Examples of who should be concerned:

  • A hairdresser in Cheshire has a client database which it uses for bookings and marketing. It stores this database on its office computer. It has never sent any of its client data outside the UK and has no intention of doing so. The hairdresser does not need to consider this section on international transfers.
  • A hotel in Cornwall takes direct bookings from individuals across the EEA, which includes their names, addresses and other personal information. It receives personal data from those individuals and sends personal data back to them. Neither transfer is restricted under the GDPR nor UK GDPR, as it is made directly with a consumer. The hotel does not need to consider this section on international transfers.
  • However, if either business uses a cloud IT service which stores and/or processes their data (including personal data) anywhere outside the UK (including in the EEA), it should read this section on international transfers.

Boris Johnson announced that the UK would be pushing forth with world class data sharing … This is a swipe at EU GDPR and regulations.  He mentioned very little about whether big data would or wouldn’t suddenly become public data.  That’s a bit scary on its own.  We know that Johnson and Cummings are planning a massive dig into private data with their proposed Verify Identity scheme … See 2019 July 2020 9 Sep 2020 : National Data Strategy and Pandemic Data Sharing.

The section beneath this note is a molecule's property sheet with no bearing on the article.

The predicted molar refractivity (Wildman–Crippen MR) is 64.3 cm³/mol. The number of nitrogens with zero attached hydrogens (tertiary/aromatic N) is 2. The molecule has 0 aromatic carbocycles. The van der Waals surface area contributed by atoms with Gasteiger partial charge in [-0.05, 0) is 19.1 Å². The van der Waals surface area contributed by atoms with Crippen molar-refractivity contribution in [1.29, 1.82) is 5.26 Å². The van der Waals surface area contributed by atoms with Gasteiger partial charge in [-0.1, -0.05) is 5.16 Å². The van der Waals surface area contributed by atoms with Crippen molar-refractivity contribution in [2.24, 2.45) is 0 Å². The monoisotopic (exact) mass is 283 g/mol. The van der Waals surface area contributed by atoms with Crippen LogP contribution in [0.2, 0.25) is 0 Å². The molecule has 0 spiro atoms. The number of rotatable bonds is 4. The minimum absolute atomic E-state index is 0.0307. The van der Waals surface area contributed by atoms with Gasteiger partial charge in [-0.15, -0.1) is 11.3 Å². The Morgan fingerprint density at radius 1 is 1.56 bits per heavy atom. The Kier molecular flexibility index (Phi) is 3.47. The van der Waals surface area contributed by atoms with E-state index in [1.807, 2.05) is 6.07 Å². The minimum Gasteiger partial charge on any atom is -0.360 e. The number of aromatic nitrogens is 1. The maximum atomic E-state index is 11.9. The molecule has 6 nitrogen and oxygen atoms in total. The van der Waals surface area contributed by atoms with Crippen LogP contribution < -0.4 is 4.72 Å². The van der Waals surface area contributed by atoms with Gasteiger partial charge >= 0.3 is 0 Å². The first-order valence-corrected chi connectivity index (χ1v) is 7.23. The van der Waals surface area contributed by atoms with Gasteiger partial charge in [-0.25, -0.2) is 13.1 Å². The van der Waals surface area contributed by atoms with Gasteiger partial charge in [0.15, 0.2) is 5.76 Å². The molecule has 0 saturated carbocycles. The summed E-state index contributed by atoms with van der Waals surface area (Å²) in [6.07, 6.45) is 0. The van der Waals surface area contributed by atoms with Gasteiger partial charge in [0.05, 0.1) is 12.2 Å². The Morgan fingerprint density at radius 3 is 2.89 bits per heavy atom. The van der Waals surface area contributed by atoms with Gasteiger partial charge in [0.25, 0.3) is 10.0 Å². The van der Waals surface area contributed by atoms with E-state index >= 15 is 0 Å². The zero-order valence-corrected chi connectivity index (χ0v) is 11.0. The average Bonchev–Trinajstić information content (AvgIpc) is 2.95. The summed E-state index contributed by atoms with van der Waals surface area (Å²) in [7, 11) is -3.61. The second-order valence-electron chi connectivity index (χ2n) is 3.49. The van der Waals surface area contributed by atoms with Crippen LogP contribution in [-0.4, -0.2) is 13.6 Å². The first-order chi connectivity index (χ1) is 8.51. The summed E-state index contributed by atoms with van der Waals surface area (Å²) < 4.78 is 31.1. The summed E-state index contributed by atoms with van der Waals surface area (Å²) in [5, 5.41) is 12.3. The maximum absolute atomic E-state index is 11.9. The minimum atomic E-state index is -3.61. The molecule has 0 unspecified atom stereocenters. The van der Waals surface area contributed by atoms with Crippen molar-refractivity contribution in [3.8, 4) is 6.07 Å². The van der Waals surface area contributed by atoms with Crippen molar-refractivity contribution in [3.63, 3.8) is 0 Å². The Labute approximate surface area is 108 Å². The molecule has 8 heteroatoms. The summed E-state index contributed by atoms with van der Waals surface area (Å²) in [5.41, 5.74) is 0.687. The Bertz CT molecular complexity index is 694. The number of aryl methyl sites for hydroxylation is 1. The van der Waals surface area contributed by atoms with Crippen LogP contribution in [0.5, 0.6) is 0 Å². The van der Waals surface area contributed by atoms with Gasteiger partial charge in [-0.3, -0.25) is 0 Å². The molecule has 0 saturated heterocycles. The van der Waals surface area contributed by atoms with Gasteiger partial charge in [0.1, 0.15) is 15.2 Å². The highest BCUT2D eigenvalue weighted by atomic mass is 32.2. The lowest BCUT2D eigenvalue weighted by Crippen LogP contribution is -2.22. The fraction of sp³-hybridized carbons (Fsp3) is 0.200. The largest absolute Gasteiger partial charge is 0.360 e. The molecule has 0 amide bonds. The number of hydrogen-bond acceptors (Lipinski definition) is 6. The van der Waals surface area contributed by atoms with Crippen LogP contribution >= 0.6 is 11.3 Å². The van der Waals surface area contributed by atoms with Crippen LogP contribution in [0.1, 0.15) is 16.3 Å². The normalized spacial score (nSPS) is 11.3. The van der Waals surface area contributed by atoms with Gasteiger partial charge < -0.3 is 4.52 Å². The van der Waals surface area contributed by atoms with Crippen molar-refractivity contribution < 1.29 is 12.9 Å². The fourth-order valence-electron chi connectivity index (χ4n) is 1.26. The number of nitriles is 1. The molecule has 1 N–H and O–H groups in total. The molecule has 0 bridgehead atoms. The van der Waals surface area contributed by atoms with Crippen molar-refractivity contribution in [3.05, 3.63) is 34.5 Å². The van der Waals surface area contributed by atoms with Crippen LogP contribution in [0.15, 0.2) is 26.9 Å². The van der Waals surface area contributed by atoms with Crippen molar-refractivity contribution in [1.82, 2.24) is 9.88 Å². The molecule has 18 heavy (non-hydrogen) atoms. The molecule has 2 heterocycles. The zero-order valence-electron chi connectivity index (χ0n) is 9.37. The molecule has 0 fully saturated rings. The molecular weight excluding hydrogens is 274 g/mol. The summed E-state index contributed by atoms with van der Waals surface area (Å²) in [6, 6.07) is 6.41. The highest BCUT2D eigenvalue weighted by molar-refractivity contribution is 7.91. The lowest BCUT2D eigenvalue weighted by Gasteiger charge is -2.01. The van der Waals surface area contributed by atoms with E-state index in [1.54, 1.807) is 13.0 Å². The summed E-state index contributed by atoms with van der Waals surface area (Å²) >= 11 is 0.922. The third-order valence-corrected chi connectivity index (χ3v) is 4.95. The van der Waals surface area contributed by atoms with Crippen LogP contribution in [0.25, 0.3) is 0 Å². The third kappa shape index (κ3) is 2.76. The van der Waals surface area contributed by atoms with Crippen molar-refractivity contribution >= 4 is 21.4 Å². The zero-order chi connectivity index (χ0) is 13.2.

This is taken from Computer Weekly article:

1. You signed a petition to revoke Article 50 and remain in EU (data is kept on the e-petitions for 12 months with your contact details).

2. You signed a petition against proroguing Parliament.

Currently Whitehall doesn’t have access to Parliament e-petition systems and Parliament would NOT give Whitehall your personal details.

Once we leave the GDPR system … “it’s technically feasible. The only question is how far any prime minister or their government is willing to push the boundaries of political convention and legality to get access to all that data.” Editor’s note : We know that the Government is willing to break international law so anything is possible.

So, hypothetically, you may receive an email … “You signed a petition to revoke Article 50 and remain in the EU… here’s how Brexit will serve you ….”  (or worse).

What does it all mean?  Whilst it’s hard to know what will actually happen or what individual organisations will do, here’s what we should be aware of …

  • DropBox stores your data on German servers. 
  • Zoom recordings could be stored on German servers.  Facebook information in Ireland. 
  • It is unclear as to what extent Google Education servers, Spotify etc. are affected.